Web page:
chapter One


1.1 Research background

Mass media, especially television, have become part of our daily lives, and information sources, education and entertainment have been described as the main functions of the media. Lasswell (1948), quoted in Folarin (2005, p.74), to the medium he assigns three functions.

v Environmental monitoring (messaging facility).

v Associating different parts of the environment (editing functions).

v Transmission of cultural heritage from one generation to another (cultural transmission function). (page 74). There is no doubt that the impact of television on young people’s lives is widely considered in discussions of the so-called ‘media effect’. This discussion focuses primarily on the potential negative impact television has on young people’s lives.
Video violence, gambling, educational attainment, television viewing, etc. (Miles 2000, p. 87). Steele, J.R. & Brown, J.D. (2005, p. 87) identify three main reasons why the influence of television should be considered more closely.

v Young people spend more time in mass media than they do in school or with their parents.

v The media is filled with depictions that glorify risky adult behavior such as excessive drinking and promiscuity.

v Parents and other socializing actors may have avoided their responsibility to discourage adolescents from risky behavior. Allowing the media to have more radical influence.

Related to this discourse, many commentators suggest that by the age of 18, people spend more time watching television than any activity other than sleeping (Anderson, 2009, p. 76). But Miles (2000, p.73) thinks:

Young people are widely believed to be directly and negatively influenced by the media more than any other age group. But research shows that he’s actually one of the groups of young people between the ages of 14 and her 24 who spend the least amount of time watching TV right now. This is a paradox often ignored in the literature. Ironically, mainstream media itself has a vested interest in exaggerating the impact it has on young people’s lives. Because the media hype just makes good “copy”.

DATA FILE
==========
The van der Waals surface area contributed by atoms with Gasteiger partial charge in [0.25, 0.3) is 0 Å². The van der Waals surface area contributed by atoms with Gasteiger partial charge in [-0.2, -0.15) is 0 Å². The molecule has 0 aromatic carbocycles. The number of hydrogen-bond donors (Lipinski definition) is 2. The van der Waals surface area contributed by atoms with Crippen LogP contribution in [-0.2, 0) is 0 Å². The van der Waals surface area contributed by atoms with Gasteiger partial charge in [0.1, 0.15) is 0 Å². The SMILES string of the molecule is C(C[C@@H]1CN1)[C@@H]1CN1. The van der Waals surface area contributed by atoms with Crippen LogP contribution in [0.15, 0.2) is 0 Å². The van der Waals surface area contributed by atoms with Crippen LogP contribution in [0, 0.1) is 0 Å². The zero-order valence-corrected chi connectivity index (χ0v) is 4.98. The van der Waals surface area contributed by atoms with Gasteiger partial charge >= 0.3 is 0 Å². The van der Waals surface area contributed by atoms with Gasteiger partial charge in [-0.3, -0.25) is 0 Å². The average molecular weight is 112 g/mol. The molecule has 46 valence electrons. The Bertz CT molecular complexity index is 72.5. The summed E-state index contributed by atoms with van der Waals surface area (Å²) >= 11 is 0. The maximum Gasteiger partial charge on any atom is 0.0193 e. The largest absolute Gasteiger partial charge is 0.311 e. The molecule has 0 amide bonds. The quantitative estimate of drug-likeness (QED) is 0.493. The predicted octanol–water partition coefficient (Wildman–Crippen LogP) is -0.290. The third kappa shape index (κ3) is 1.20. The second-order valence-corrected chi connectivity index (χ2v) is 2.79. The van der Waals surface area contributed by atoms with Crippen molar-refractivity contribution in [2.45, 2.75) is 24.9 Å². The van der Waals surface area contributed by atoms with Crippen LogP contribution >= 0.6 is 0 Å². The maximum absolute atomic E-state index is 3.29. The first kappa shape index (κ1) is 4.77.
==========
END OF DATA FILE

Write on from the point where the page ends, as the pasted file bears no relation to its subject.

Regardless of the actual amount of time young people watch television or use other media, television broadcasts undoubtedly play an important role in somehow shaping the lives of young people in times of rapid social change. (Osgerby, 2008, p.12).

In recent years, the amount of television programs watched by young people has grown exponentially, allowing young people to compose their own “media menu” according to their tastes and preferences. Young people themselves are changing rapidly, as is how young people use media. Television has become more popular in recent years with the advent of cable and satellite television (Johnson, 2004). Osgerby (2008, p. 20) further points out: Television (MTV) programs. MTV is also known as entertainment television, broadcasting not only music videos, but also reality shows and other entertainment programs. ”

It is not surprising that young people are dejected by the reality of poor economic prospects, as they are bombarded with glamorous images of the “good life”. is the fact that television can sell young people the elements of identity they have been taught to crave… Leisure industries such as music, fashion and cosmetics have largely uncritical consumers. Waiting for the next fad or fad. (Alahar, 2006, p. 148).

Reality TV shows have recently gained a distinct popularity, especially among her 18-25 year olds (Chikafe 2012, p. 76). His one of these programs is Big Brother Nigeria, the focus of this study, hereafter referred to as “Big Brother Naija”. Common ones here in Nigeria include:
MTN Project Fame, Gul, etc. “Big Brother Naija” is a reality show based on the Big Brother TV series where 12 contestants live in a secluded house and at the end of the show he competes for a grand prize worth $100,000. Don’t let your audience kick you out. The show’s first season aired from March 5, 2006 to June 4, 2006 on DStv channel 37. Voting results are checked by Alexander Forbes’ auditing firm. Chikafa, (2012, p. 54) states that this concept was borrowed from George Orwell’s 1984 novel entitled Oceania’s fictional dystopia, in which the world of endless surveillance It is written that it depicts In the novel, the dictator who watched over the citizens of Oceania was called Big Brother, and his chilling catchphrase was “Big Brother is watching you.” In the TV show “Big Brother”, housebound contestants fight to avoid eviction in order to win the prize. This reality TV show debuted on his DSTV Channel 37 in 2016 and has since gained popularity with the help of the growth of satellite TV.

Africa captured the attention of African audiences and remains an annual event to this day (Mateveke 2012).


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